The classic gangster film seems to be a glorification of violence, drug abuse, and morals gone astray. The American dream is cut to the heart of the greatest crime films. The Italian Mafia, the Japanese Yakuza, and other mobsters turn to crime as a means of independence and fulfillment of their dreams of financial success. Looking for validation in the criminal Underworld can lead to bloodshed and sorrow.
The list includes 25 of the greatest movies about mobsters, from Martin Scorsese’s exploration of New York City’s crime life to the brutal depiction of bloodthirsty criminals by Takashi Miike. Comedy, surrealism, and even kid-friendly fare are included in every title. Use this list as an entry point into the world of gangster cinema by not buying crime movies.
Martin Scorsese is a master of the movie genre. Goodfellas is a film about the life of a mobster, and it features an all-star cast. The 1990 film is an excellent exploration of crime and still holds up 25 years later.
2. The Godfather
There is no way to overstate the influence of The Godfather. The film has a number of key plot points that can be memorised by anyone who has never seen it. The psychological nuances of the mafia are explored in The Godfather, which is a film that has many moments of shock and awe.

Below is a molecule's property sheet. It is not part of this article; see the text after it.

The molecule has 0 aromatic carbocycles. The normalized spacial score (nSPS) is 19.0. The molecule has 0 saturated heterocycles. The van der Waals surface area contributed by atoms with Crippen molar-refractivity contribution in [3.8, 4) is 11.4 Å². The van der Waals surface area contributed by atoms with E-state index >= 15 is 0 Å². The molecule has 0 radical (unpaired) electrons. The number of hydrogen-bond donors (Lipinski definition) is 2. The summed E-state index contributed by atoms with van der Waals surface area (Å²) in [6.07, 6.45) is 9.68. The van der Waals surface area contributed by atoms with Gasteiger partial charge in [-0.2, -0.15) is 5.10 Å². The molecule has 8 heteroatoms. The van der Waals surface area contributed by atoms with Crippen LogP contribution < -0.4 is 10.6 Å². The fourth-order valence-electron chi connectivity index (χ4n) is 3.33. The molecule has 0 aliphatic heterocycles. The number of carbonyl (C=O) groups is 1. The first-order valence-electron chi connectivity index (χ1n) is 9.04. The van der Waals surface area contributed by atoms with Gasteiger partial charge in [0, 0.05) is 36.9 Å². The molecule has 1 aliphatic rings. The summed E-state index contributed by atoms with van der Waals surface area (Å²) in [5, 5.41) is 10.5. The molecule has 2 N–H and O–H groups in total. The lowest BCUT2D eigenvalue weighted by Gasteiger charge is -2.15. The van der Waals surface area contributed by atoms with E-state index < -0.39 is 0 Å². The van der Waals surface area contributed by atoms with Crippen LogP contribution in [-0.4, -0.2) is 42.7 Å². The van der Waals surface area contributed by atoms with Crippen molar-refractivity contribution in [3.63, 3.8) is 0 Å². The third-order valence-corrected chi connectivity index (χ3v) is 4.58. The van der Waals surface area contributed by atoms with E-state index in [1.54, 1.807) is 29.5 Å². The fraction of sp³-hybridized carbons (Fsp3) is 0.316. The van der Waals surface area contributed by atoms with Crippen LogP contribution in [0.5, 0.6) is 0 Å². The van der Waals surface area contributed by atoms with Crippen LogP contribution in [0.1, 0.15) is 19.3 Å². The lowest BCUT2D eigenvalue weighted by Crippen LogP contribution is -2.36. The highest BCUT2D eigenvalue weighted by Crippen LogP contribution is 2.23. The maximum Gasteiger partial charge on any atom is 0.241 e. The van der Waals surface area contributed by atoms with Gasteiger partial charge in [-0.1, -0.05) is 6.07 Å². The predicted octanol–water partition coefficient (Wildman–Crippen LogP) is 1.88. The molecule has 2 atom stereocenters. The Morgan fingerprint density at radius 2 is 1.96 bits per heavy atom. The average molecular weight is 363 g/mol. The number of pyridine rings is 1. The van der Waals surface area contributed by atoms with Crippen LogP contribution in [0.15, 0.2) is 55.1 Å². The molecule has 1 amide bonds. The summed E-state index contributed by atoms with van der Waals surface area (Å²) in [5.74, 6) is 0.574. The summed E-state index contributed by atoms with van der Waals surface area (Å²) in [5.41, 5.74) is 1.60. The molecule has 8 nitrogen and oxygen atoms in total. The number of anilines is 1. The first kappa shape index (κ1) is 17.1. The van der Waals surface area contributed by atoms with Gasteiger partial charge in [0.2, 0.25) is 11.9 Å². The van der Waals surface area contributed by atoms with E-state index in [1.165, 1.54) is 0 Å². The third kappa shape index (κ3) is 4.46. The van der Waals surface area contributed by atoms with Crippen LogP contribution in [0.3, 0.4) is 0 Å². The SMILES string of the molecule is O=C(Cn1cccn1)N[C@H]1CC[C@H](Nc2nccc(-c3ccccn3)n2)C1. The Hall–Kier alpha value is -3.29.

3. The Departed
The Departed is a classic of the genre. There is more to the story than just the tale, but on the surface level it seems like it is not achieving anything. Many characters are struggling to square morality and duty.
4. Pulp Fiction
The tired tropes of one-dimensional villains only obsessed with fame and fortune are completely obliterated by the postmodern epic. Instead, the universe built by Pulp Fiction is a non- linear one that celebrates the curious humanity of society’s lowest common denominators.
5. American Gangster
The movie’s main inspiration, heroin smuggler Frank Lucas, has decried the historical accuracy of the film. The film by Scott, called “International Drug Rings and Deals Gone Wrong”, is a thrilling tale of international drug rings and deals gone wrong.